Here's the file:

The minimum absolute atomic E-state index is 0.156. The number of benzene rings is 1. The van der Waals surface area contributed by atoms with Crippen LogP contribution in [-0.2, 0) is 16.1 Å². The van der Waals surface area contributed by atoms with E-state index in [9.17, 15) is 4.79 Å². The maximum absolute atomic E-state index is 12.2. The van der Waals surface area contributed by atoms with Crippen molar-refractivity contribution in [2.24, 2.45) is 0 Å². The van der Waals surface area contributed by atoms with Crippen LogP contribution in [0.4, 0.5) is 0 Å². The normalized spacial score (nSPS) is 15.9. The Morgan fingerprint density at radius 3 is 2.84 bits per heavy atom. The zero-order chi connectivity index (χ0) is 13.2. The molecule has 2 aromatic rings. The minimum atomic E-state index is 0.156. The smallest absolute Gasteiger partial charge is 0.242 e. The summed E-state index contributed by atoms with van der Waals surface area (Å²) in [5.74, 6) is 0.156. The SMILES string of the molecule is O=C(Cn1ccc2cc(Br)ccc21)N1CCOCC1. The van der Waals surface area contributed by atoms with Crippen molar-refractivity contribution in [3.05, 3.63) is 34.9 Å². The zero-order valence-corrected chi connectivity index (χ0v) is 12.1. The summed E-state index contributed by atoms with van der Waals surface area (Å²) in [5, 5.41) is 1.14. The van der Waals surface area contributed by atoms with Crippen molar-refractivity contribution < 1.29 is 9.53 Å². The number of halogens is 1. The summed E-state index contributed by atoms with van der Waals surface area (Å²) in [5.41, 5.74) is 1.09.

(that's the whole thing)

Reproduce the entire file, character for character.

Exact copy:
The minimum absolute atomic E-state index is 0.156. The number of benzene rings is 1. The van der Waals surface area contributed by atoms with Crippen LogP contribution in [-0.2, 0) is 16.1 Å². The van der Waals surface area contributed by atoms with E-state index in [9.17, 15) is 4.79 Å². The maximum absolute atomic E-state index is 12.2. The van der Waals surface area contributed by atoms with Crippen molar-refractivity contribution in [2.24, 2.45) is 0 Å². The van der Waals surface area contributed by atoms with Crippen LogP contribution in [0.4, 0.5) is 0 Å². The normalized spacial score (nSPS) is 15.9. The Morgan fingerprint density at radius 3 is 2.84 bits per heavy atom. The zero-order chi connectivity index (χ0) is 13.2. The molecule has 2 aromatic rings. The minimum atomic E-state index is 0.156. The smallest absolute Gasteiger partial charge is 0.242 e. The summed E-state index contributed by atoms with van der Waals surface area (Å²) in [5.74, 6) is 0.156. The SMILES string of the molecule is O=C(Cn1ccc2cc(Br)ccc21)N1CCOCC1. The van der Waals surface area contributed by atoms with Crippen molar-refractivity contribution in [3.05, 3.63) is 34.9 Å². The zero-order valence-corrected chi connectivity index (χ0v) is 12.1. The summed E-state index contributed by atoms with van der Waals surface area (Å²) in [5, 5.41) is 1.14. The van der Waals surface area contributed by atoms with Crippen molar-refractivity contribution < 1.29 is 9.53 Å². The number of halogens is 1. The summed E-state index contributed by atoms with van der Waals surface area (Å²) in [5.41, 5.74) is 1.09.